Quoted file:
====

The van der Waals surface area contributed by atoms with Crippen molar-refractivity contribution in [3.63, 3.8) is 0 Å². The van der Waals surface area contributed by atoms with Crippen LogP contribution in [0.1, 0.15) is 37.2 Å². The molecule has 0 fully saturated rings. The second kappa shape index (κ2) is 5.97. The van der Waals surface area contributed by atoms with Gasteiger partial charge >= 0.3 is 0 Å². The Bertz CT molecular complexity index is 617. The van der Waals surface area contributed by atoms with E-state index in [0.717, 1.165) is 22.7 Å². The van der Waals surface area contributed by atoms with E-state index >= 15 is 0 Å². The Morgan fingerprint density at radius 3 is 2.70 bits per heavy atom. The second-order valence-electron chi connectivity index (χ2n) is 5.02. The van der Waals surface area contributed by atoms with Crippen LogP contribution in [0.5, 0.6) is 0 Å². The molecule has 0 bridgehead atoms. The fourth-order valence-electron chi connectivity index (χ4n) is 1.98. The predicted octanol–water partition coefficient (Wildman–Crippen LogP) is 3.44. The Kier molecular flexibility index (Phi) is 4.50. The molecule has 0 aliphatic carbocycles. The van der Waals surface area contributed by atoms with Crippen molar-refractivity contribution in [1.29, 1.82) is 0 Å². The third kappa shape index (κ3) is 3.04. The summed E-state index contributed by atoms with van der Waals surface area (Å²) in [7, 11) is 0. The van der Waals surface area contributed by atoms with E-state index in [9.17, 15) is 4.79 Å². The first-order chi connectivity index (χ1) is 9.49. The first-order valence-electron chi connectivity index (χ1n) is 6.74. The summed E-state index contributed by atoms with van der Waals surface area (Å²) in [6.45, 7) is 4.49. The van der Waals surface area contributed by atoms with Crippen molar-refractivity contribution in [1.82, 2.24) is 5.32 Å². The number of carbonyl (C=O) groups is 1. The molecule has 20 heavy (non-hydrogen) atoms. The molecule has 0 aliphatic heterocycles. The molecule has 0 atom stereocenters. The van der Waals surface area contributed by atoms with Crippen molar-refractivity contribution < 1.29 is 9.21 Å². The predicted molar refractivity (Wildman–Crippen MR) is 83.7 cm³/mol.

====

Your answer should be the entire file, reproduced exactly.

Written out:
The van der Waals surface area contributed by atoms with Crippen molar-refractivity contribution in [3.63, 3.8) is 0 Å². The van der Waals surface area contributed by atoms with Crippen LogP contribution in [0.1, 0.15) is 37.2 Å². The molecule has 0 fully saturated rings. The second kappa shape index (κ2) is 5.97. The van der Waals surface area contributed by atoms with Gasteiger partial charge >= 0.3 is 0 Å². The Bertz CT molecular complexity index is 617. The van der Waals surface area contributed by atoms with E-state index in [0.717, 1.165) is 22.7 Å². The van der Waals surface area contributed by atoms with E-state index >= 15 is 0 Å². The Morgan fingerprint density at radius 3 is 2.70 bits per heavy atom. The second-order valence-electron chi connectivity index (χ2n) is 5.02. The van der Waals surface area contributed by atoms with Crippen LogP contribution in [0.5, 0.6) is 0 Å². The molecule has 0 bridgehead atoms. The fourth-order valence-electron chi connectivity index (χ4n) is 1.98. The predicted octanol–water partition coefficient (Wildman–Crippen LogP) is 3.44. The Kier molecular flexibility index (Phi) is 4.50. The molecule has 0 aliphatic carbocycles. The van der Waals surface area contributed by atoms with Crippen molar-refractivity contribution in [1.29, 1.82) is 0 Å². The third kappa shape index (κ3) is 3.04. The summed E-state index contributed by atoms with van der Waals surface area (Å²) in [7, 11) is 0. The van der Waals surface area contributed by atoms with E-state index in [9.17, 15) is 4.79 Å². The first-order chi connectivity index (χ1) is 9.49. The first-order valence-electron chi connectivity index (χ1n) is 6.74. The summed E-state index contributed by atoms with van der Waals surface area (Å²) in [6.45, 7) is 4.49. The van der Waals surface area contributed by atoms with Crippen molar-refractivity contribution in [1.82, 2.24) is 5.32 Å². The number of carbonyl (C=O) groups is 1. The molecule has 20 heavy (non-hydrogen) atoms. The molecule has 0 aliphatic heterocycles. The molecule has 0 atom stereocenters. The van der Waals surface area contributed by atoms with Crippen molar-refractivity contribution < 1.29 is 9.21 Å². The predicted molar refractivity (Wildman–Crippen MR) is 83.7 cm³/mol.